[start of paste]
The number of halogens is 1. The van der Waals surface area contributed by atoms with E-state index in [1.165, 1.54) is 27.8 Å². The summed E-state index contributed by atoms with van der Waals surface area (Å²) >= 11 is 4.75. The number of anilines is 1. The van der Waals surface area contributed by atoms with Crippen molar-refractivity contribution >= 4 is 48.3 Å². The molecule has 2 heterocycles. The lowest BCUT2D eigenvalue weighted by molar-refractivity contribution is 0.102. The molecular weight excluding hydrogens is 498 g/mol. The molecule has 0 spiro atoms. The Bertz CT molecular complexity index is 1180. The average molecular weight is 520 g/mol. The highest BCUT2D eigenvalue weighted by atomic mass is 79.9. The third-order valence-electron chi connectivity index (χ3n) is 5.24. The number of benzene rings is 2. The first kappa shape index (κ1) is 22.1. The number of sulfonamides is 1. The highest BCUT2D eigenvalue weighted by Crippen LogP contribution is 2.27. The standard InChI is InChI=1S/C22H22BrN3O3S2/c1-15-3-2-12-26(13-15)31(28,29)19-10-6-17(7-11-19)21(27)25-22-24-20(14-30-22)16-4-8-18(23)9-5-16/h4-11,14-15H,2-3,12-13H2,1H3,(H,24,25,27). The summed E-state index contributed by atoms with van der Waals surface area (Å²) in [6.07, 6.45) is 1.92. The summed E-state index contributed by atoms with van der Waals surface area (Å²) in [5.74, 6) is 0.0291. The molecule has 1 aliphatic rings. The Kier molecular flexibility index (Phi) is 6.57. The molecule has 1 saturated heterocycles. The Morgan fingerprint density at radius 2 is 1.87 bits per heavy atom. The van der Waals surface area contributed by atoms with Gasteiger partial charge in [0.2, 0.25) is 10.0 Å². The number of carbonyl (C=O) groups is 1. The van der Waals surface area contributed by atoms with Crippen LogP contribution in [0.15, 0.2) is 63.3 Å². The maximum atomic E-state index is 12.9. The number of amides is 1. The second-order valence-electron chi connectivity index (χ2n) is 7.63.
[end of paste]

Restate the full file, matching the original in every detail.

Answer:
The number of halogens is 1. The van der Waals surface area contributed by atoms with E-state index in [1.165, 1.54) is 27.8 Å². The summed E-state index contributed by atoms with van der Waals surface area (Å²) >= 11 is 4.75. The number of anilines is 1. The van der Waals surface area contributed by atoms with Crippen molar-refractivity contribution >= 4 is 48.3 Å². The molecule has 2 heterocycles. The lowest BCUT2D eigenvalue weighted by molar-refractivity contribution is 0.102. The molecular weight excluding hydrogens is 498 g/mol. The molecule has 0 spiro atoms. The Bertz CT molecular complexity index is 1180. The average molecular weight is 520 g/mol. The highest BCUT2D eigenvalue weighted by atomic mass is 79.9. The third-order valence-electron chi connectivity index (χ3n) is 5.24. The number of benzene rings is 2. The first kappa shape index (κ1) is 22.1. The number of sulfonamides is 1. The highest BCUT2D eigenvalue weighted by Crippen LogP contribution is 2.27. The standard InChI is InChI=1S/C22H22BrN3O3S2/c1-15-3-2-12-26(13-15)31(28,29)19-10-6-17(7-11-19)21(27)25-22-24-20(14-30-22)16-4-8-18(23)9-5-16/h4-11,14-15H,2-3,12-13H2,1H3,(H,24,25,27). The summed E-state index contributed by atoms with van der Waals surface area (Å²) in [6.07, 6.45) is 1.92. The summed E-state index contributed by atoms with van der Waals surface area (Å²) in [5.74, 6) is 0.0291. The molecule has 1 aliphatic rings. The Kier molecular flexibility index (Phi) is 6.57. The molecule has 1 saturated heterocycles. The Morgan fingerprint density at radius 2 is 1.87 bits per heavy atom. The van der Waals surface area contributed by atoms with Gasteiger partial charge in [0.2, 0.25) is 10.0 Å². The number of carbonyl (C=O) groups is 1. The van der Waals surface area contributed by atoms with Crippen LogP contribution in [0.15, 0.2) is 63.3 Å². The maximum atomic E-state index is 12.9. The number of amides is 1. The second-order valence-electron chi connectivity index (χ2n) is 7.63.